Paul Greengrass’ Captain Phillips is a riveting, suspenseful thriller, especially in light of how well-publicized the real-life events portrayed in the film and the eventual outcome are to the general public.
Tom Hanks does his best work in years as Captain Richard Phillips, skipper of the American cargo ship, the MV Maersk Alabama, who has a date with destiny in the form of some relentless Somali pirates off the coast of Somalia. After some early scenes establishing Phillips’ relationship with his concerned wife, his not particularly friendly working relationship with his primarily union crew, and the motivations of the Somali plunderers, the film gets down to business…and what a taut, compelling business it is. The sections onboard the ship, where Phillips and his crew take on the pirates, are about as gripping as these thrillers get. The sequence where the pirates, led by the emaciated, fearsome Muse (the unknown Barkhad Abdi– who is sure to become known), first advance toward the ship and are undone by a combination of skillful stratagems and mechanical issues is a marvel of frantic action and rapid editing. Later when the pirates return (as we all knew they would) and are met with more resistance before finally being able to board, Phillips and the pirates come face to face (with crew safely stowed away—for now) for an extremely riveting game of cat and mouse. Muse and Phillips prod and test each other, with Muse in search of money and hostages, while Phillips (as well as his crew) tries every evasive tactic within reach to safeguard his ship.
Eventually the pace slackens a little when the pirates and Philips are face to face on a cramped lifeboat as various US military forces try to bring about a peaceful (if possible) resolution to a potentially bloody hostage crisis. Still, Hanks and Abdi do some stellar work here, even as the screenplay (by Billy Ray, based on Phillips’ own book) marginally weakens the character of Muse by attributing his actions to other, more predatory individuals. One telling exchange has Muse admit to grabbing millions off an earlier hijacked ship, while Phillips replies “Six million…then why are you here?” The film rebounds though for a nail-biting climax, followed by a surprisingly moving payoff that brings home the emotional toll on its central character. Captain Phillips is a terrific movie—one of the year’s best.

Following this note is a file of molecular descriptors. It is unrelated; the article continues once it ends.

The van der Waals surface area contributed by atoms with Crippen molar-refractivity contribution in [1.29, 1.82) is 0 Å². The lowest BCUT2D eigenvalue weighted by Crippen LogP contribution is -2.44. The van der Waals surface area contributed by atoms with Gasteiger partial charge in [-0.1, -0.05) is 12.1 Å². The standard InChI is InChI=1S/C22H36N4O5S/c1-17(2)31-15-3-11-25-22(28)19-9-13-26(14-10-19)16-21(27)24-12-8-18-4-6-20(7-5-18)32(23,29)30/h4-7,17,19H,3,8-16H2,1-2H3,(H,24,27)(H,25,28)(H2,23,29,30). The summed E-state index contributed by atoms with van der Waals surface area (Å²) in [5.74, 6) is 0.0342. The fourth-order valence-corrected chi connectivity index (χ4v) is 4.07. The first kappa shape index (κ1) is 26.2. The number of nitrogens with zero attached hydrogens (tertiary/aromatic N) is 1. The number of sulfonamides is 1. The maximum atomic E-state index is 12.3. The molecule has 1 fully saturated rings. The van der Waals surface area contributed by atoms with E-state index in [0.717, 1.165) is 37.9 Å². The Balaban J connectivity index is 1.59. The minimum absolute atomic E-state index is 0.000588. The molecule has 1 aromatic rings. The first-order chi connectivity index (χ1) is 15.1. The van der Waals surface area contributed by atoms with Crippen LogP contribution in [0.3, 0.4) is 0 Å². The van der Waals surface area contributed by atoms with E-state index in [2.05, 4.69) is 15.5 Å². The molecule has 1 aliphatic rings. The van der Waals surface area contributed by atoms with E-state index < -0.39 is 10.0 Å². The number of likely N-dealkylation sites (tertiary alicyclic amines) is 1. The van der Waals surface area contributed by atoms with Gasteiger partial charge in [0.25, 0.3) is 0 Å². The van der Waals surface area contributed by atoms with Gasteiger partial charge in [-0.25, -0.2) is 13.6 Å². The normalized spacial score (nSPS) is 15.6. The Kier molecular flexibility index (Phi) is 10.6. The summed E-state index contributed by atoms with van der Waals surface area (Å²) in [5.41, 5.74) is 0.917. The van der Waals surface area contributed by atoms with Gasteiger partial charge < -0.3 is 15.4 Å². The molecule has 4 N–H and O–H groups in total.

If you haven’t seen Enough Said, then you may want to treat yourself (and perhaps a date) to a charming romantic comedy for grown-ups featuring two remarkably winning performances by Julia Louis-Dreyfus and James Gandolfini. Writer-director Nicole Holofcener ((of Walking and Talking, among others) has crafted a lovely film about a divorced masseuse (Louis-Dreyfus) facing an empty nest (as her college-bound daughter readies herself for departure) who meets a fellow divorced empty-nester (Gandolfini). These two semi-lost souls (Gandolfini in particular is adrift in the aftermath of a scorching break-up) find no small degree of happiness with each other, in spite of some firmly entrenched lifestyle choices. However, since this is a romantic comedy, there are further complications in the form of their respective daughters, as well as a new friend/client of Louis-Dreyfus’ (Catherine Keener) and her own connection with Gandolfini. The movie is satisfying in so many ways: the tentative steps that Gandolfini and Louis-Dreyfus make in advancing their romance; the fear of abandonment, not only on the part of the parents, but also on the part of the children; the fragility of relationships, whether friendly or romantic. Gandolfini and Louis-Dreyfuss are so likable and so endearing despite (or perhaps because of) their individual quirks, that one can’t help but hope for a satisfying resolution.